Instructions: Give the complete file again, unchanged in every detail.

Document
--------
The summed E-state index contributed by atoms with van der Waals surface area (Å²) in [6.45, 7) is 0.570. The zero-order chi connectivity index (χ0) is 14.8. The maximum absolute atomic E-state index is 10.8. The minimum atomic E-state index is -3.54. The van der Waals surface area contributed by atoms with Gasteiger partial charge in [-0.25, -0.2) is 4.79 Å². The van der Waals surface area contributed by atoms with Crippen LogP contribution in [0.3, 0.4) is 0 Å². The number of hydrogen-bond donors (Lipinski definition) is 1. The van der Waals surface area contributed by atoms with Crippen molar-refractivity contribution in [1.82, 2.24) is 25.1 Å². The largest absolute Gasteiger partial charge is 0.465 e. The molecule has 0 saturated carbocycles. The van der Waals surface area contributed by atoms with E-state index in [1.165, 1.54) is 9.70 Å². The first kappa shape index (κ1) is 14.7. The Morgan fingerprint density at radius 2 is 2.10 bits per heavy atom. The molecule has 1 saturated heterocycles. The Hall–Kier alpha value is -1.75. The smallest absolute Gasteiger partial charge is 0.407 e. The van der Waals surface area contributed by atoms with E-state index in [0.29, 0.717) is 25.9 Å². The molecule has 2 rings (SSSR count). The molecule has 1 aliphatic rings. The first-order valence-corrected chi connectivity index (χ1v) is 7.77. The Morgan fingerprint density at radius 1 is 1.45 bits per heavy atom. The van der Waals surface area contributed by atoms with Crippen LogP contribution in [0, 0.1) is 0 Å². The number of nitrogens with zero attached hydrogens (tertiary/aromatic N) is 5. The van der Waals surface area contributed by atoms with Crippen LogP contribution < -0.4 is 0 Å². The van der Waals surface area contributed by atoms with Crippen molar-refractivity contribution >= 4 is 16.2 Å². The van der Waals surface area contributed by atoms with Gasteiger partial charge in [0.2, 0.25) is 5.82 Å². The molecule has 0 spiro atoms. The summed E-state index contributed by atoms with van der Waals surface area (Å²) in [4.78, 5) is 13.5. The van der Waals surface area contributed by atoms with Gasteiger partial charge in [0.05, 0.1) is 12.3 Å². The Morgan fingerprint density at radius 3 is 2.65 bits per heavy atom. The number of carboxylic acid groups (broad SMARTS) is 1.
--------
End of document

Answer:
The summed E-state index contributed by atoms with van der Waals surface area (Å²) in [6.45, 7) is 0.570. The zero-order chi connectivity index (χ0) is 14.8. The maximum absolute atomic E-state index is 10.8. The minimum atomic E-state index is -3.54. The van der Waals surface area contributed by atoms with Gasteiger partial charge in [-0.25, -0.2) is 4.79 Å². The van der Waals surface area contributed by atoms with Crippen LogP contribution in [0.3, 0.4) is 0 Å². The number of hydrogen-bond donors (Lipinski definition) is 1. The van der Waals surface area contributed by atoms with Crippen molar-refractivity contribution in [1.82, 2.24) is 25.1 Å². The largest absolute Gasteiger partial charge is 0.465 e. The molecule has 0 saturated carbocycles. The van der Waals surface area contributed by atoms with E-state index in [1.165, 1.54) is 9.70 Å². The first kappa shape index (κ1) is 14.7. The Morgan fingerprint density at radius 2 is 2.10 bits per heavy atom. The molecule has 1 saturated heterocycles. The Hall–Kier alpha value is -1.75. The smallest absolute Gasteiger partial charge is 0.407 e. The van der Waals surface area contributed by atoms with E-state index in [0.29, 0.717) is 25.9 Å². The molecule has 2 rings (SSSR count). The molecule has 1 aliphatic rings. The first-order valence-corrected chi connectivity index (χ1v) is 7.77. The Morgan fingerprint density at radius 1 is 1.45 bits per heavy atom. The van der Waals surface area contributed by atoms with Crippen LogP contribution in [0, 0.1) is 0 Å². The number of nitrogens with zero attached hydrogens (tertiary/aromatic N) is 5. The van der Waals surface area contributed by atoms with Crippen LogP contribution < -0.4 is 0 Å². The van der Waals surface area contributed by atoms with Crippen molar-refractivity contribution >= 4 is 16.2 Å². The van der Waals surface area contributed by atoms with Gasteiger partial charge in [0.2, 0.25) is 5.82 Å². The molecule has 0 spiro atoms. The summed E-state index contributed by atoms with van der Waals surface area (Å²) in [4.78, 5) is 13.5. The van der Waals surface area contributed by atoms with Gasteiger partial charge in [0.05, 0.1) is 12.3 Å². The Morgan fingerprint density at radius 3 is 2.65 bits per heavy atom. The number of carboxylic acid groups (broad SMARTS) is 1.